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Employability Skills

Chapters 2 › Unit 2: Evaluating career coherence View instructions Hide instructions

Evaluating career coherence

This Peer Assignment, will help you evaluate the "coherence" of your career. By coherence we mean the harmony between your chosen occupation(s), personal attributes and preferences, and career aims.

This assignment is intended to be commented by your peers so that you will be able gain feedback on your entries. Please appreciate the effort of your peers by giving structured, useful feedback.

Please respond to the following tasks:

Task 1: In 1-2 sentences, please describe your career so far. What degree have you gained; and what professional experience do you have?
- What is your career path type? (technical, project, leadership or entrepreneurial)

Task 2: In 1-2 sentences, please describe what tasks, events or subjects you have most enjoyed in your past work and studies, and why.

Task 3: From the following list of career aims, select the 2-3 most important to you:
- Maintain job stability and security to plan ahead
- Satisfy family expectations
- Quickly assume new responsibilities and earn a high salary
- Become independent and realise your unique lifestyle
- Grow your expertise and capabilities, earn respect
- Realise your passion, work for a sense of purpose
- Use your creativity and express yourself

Task 4: Imagine that you have decided to seek a new job. Having applied, an employer has invited you to a job interview.
a) Please describe the job you would have applied to.
b) The interviewer asks what your three most important personal strengths for that job are. What will you answer?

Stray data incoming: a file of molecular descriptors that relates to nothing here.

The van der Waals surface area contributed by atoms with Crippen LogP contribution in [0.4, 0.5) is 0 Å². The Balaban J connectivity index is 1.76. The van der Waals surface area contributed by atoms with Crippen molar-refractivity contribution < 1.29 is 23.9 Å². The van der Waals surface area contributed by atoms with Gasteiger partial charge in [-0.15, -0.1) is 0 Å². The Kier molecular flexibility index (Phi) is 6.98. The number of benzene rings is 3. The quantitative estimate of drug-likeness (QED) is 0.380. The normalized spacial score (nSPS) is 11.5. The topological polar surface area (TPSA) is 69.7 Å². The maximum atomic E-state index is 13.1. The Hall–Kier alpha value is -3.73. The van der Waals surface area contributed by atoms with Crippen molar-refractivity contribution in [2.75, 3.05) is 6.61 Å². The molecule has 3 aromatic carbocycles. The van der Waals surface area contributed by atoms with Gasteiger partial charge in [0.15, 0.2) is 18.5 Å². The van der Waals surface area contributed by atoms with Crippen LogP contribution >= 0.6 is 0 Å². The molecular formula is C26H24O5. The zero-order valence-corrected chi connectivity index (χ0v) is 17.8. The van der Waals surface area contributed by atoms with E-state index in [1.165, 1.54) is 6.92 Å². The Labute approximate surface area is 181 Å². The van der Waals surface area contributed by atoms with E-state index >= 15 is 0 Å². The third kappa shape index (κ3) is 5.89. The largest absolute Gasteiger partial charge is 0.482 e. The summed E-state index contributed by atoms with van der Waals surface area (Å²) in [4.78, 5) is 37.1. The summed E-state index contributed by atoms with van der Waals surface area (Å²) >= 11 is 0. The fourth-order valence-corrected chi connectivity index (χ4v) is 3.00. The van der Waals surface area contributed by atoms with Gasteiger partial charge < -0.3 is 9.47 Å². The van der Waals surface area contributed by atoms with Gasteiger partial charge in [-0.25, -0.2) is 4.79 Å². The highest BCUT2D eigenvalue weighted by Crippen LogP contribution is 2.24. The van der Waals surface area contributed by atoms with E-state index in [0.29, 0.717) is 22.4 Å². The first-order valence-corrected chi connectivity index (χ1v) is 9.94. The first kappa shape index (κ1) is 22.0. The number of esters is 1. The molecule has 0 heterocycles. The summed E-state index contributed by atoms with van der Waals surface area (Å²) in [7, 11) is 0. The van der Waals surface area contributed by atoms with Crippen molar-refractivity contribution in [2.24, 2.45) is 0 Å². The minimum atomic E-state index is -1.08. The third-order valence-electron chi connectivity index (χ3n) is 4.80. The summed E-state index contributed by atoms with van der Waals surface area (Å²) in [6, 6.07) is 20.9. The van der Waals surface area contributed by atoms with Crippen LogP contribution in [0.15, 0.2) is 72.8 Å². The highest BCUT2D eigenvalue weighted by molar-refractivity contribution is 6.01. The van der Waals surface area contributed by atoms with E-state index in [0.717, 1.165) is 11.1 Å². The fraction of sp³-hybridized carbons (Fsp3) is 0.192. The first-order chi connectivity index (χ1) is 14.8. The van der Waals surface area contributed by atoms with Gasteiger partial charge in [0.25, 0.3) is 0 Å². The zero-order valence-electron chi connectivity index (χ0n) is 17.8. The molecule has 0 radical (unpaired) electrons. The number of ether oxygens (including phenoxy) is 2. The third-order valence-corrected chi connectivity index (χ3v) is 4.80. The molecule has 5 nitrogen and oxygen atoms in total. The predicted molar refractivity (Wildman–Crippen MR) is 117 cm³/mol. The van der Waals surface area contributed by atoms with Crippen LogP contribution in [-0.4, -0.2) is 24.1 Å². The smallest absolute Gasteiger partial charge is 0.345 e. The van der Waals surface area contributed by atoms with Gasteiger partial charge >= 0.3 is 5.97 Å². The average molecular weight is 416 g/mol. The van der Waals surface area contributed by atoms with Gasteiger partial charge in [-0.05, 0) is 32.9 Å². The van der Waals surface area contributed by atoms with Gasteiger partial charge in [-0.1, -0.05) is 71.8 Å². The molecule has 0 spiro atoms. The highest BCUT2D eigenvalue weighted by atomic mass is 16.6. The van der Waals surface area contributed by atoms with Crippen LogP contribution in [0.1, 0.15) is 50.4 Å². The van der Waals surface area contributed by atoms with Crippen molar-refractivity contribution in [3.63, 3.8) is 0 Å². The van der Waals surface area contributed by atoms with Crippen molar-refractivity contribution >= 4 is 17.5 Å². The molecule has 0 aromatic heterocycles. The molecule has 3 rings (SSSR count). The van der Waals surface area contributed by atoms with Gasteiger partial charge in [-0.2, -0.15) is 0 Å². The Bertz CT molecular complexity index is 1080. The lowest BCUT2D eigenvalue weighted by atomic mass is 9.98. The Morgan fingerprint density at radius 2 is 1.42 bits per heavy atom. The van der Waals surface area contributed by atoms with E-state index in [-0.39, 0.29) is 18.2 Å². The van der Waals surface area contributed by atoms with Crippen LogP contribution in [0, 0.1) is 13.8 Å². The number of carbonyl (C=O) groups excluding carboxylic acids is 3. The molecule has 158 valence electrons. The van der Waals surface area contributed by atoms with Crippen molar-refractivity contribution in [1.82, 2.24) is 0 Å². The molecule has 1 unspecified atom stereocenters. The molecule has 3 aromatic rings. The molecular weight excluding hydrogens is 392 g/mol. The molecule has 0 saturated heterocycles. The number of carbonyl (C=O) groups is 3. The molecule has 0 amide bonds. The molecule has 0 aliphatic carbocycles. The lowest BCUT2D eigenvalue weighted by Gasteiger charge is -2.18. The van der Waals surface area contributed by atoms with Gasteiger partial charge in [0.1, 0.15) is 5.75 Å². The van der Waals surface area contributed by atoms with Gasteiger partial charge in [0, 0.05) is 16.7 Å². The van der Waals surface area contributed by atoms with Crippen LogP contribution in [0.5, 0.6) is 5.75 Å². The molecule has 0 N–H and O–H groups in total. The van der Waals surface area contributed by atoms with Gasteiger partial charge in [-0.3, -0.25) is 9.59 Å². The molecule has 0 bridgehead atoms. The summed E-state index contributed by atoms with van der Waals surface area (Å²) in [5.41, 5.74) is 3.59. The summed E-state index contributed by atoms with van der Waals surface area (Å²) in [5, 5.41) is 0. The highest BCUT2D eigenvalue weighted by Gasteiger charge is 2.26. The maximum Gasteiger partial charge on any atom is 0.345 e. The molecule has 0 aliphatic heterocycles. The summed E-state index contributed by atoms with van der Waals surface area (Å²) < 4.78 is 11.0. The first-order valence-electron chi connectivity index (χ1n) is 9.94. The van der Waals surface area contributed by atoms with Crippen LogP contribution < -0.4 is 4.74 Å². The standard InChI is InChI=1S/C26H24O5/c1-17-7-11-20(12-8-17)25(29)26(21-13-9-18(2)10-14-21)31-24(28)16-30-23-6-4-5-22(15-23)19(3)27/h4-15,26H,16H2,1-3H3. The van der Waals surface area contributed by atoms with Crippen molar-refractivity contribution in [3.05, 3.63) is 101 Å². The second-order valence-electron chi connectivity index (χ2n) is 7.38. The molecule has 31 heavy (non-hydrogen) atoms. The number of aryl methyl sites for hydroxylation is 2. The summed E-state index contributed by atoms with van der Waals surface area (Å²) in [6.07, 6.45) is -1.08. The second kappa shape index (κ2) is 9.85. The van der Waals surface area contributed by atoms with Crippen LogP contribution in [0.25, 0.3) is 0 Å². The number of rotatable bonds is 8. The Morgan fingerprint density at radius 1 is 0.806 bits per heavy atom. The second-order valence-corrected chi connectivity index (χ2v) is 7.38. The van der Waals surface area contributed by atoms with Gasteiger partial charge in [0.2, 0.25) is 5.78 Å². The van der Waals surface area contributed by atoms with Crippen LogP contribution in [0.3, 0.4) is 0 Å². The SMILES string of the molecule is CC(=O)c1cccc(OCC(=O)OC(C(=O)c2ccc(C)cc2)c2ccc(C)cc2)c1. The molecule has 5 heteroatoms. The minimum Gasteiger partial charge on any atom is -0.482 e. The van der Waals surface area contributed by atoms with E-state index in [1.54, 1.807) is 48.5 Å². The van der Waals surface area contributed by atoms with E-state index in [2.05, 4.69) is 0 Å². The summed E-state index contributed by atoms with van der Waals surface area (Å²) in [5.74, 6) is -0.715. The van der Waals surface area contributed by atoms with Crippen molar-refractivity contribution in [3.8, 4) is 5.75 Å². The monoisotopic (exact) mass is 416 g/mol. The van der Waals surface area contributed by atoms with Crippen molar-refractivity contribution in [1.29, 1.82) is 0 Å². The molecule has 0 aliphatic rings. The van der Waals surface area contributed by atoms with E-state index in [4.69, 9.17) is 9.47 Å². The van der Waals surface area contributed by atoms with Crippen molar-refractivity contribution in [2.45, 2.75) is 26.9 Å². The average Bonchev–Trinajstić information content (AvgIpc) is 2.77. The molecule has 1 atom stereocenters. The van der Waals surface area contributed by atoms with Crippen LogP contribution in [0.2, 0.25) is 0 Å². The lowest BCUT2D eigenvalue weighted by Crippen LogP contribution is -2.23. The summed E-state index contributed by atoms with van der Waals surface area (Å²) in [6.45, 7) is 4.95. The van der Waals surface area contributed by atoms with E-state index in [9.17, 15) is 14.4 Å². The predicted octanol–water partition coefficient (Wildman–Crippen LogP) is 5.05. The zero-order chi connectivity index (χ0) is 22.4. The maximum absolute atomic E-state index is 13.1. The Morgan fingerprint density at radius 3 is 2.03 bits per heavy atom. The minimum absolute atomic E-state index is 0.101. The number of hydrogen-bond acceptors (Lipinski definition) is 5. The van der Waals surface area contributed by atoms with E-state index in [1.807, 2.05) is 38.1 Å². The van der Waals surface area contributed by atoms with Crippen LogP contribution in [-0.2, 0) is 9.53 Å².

c) In which ways would you like to grow and develop in your new job?
d) How likely is this position to involve tasks or events that you named under task 2?
e) How likely is this position to allow you achieve the aims you selected in task 3?

GERMANY

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The year is 2003. Unemployment in Germany has hit 4.5 million, a rate of 10.5 percent. The federal employment agency (Bundesagentur für Arbeit, or BA), Germany’s largest government agency, with more than 90,000 employees at that time, stands accused of doing little more than tallying this figure. It is perceived as a bureaucratic monstrosity, so inefficient that it struggles to survive on the budget provided by taxpayers’ unemployment insurance premiums. It is seen as a black hole, completely dependent on government handouts.

To deal with the situation, the Social Democrat–Green Party coalition government, led by Chancellor Gerhard Schröder, passes the “Hartz laws,”1 initiating what may be the most substantial labor-market overhaul ever undertaken in Germany. “Challenge and encourage” is the motto under which job seekers—including welfare recipients, who had previously been invisible in unemployment statistics—will be mobilized, using all of the measures at the government’s disposal. The goal is to integrate customers into the workforce faster and in a more targeted way, shortening the duration of unemployment and accelerating the hiring process. More intensive mobilization measures, along with work incentives and entitlement cuts, are designed to encourage the unemployed to reenter the workforce.

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